In a gauge of the global economic unease, the ratings agency Fitch said that sovereign credit ratings are on track for a record number of downgrades this year.
And Brexit is making it worse.
In its latest biannual Sovereign Review and Outlook, the UK agency said that there were 15 downgrades in the first six months of this year compared with the previous annual high of 20 in all of 2011.
Overall, Fitch has 22 ratings on a negative outlook, suggesting this year’s final total is highly likely to exceed the 2011 high-water mark.
The agency said the significance of the Brexit vote “is difficult to overstate”. In the short term, it said, the vote has led to a downgrade of the UK’s credit rating and a lowering of growth forecasts for the country.
The wider concern, Fitch said, is that “developments in the UK make it more probable that populist or Eurosceptic movements find greater support elsewhere in the EU, providing added impetus for political fragmentation and polarisation trends that became evident in the aftermath of the euro-zone crisis”.
It pointed to a referendum in Italy in October on constitutional reform as another possible flashpoint that “could trigger political instability”.
For the Middle East and Africa, Fitch said 10 sovereign ratings are on negative outlook this year. The four in the Middle East on negative outlook are Saudi Arabia, Lebanon, Iraq and Tunisia.
Sovereign credit ratings weigh the risks and rewards of investing in a given country. While most directly meaningful to bond investors, they provide a useful indication of the prospects for a country’s economy.
“The primary impact on the region of lower sovereign ratings is probably most evident in terms of borrowing costs,” said James McCormack, Fitch Ratings’ managing director.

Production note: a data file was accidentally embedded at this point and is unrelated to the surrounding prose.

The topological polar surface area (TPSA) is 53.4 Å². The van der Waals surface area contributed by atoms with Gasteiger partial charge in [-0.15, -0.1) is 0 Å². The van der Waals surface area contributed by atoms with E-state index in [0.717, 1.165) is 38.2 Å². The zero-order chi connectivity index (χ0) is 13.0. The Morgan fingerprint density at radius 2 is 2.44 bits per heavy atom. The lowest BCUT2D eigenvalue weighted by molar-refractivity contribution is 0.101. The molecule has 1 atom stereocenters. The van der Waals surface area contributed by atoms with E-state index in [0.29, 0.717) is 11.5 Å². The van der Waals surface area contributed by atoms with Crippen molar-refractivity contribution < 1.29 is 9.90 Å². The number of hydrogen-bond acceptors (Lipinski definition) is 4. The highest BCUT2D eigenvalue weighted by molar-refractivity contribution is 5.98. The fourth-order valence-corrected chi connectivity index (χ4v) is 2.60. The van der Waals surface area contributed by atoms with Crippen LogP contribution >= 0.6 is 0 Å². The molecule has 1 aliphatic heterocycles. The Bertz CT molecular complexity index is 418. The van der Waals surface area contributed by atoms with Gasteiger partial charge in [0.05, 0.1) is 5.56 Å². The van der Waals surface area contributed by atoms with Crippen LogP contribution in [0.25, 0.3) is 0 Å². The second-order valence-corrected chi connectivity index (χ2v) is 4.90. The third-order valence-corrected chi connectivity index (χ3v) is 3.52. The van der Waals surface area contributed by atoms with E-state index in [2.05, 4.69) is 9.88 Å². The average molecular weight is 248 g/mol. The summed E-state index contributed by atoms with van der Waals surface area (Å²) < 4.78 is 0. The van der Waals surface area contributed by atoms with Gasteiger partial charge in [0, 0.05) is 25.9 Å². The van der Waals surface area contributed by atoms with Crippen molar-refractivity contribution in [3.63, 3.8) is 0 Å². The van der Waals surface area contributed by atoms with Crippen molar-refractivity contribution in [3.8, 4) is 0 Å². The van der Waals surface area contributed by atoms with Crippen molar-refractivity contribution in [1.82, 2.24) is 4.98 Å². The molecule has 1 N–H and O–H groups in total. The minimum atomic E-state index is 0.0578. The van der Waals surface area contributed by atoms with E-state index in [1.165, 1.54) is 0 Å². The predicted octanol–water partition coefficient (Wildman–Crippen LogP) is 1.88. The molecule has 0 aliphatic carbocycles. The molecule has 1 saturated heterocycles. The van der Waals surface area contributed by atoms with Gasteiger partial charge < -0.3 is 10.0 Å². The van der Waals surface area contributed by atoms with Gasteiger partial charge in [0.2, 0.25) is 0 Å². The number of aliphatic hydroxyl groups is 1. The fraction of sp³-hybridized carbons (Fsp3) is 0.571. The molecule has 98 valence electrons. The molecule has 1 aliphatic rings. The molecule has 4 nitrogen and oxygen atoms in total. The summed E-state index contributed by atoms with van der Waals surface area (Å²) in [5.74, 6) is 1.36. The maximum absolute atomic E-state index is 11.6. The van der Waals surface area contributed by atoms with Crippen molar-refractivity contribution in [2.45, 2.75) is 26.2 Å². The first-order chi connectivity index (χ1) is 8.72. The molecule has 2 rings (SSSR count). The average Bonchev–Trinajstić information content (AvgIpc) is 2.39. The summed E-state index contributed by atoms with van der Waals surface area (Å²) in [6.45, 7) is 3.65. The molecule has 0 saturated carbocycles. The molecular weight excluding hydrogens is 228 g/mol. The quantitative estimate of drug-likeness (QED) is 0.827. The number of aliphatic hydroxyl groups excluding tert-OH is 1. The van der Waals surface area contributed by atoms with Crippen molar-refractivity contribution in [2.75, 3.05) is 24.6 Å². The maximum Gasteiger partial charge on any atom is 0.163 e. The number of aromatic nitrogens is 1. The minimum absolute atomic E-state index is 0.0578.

He said ratings can affect broader investor sentiment as well when the Middle East is looking for greater foreign direct investment. “Current account balances are weaker because of lower commodity prices and capital account flows may be affected by changes in investor appetite, so the overall balance of payments positions are at risk of less favourable out-turns.”
This comes as the UAE and wider Gulf had their growth forecasts cut last month amid the fall of oil prices since 2014.
The World Bank cut its growth forecast for the UAE by 1.1 percentage points to 2 per cent this year amid low oil prices and budgetary spending cutbacks.
The revision comes after an estimated 3.4 per cent growth last year for the UAE.
The global lending institution said that while oil-dependent Arabian Gulf countries had made moves to raise cash to make up for the budgetary shortfalls, such efforts would not completely plug the gap.
“Gulf economies are much better prepared for credit rating cuts than other energy producers such as Venezuela,” said Jason Tuvey, a Middle East economist at Capital Economics in London. He said Saudi Arabia has already suffered a sharp drop in economic growth where the economy is struggling and it would be lucky to record any growth this year.
“There aren’t many bright spots in the global economy at present. The US is one such ray of light where the Fed has only resisted an interest rate rise because of the global economy. This means investors turn to gold and US Treasuries as safe havens.”
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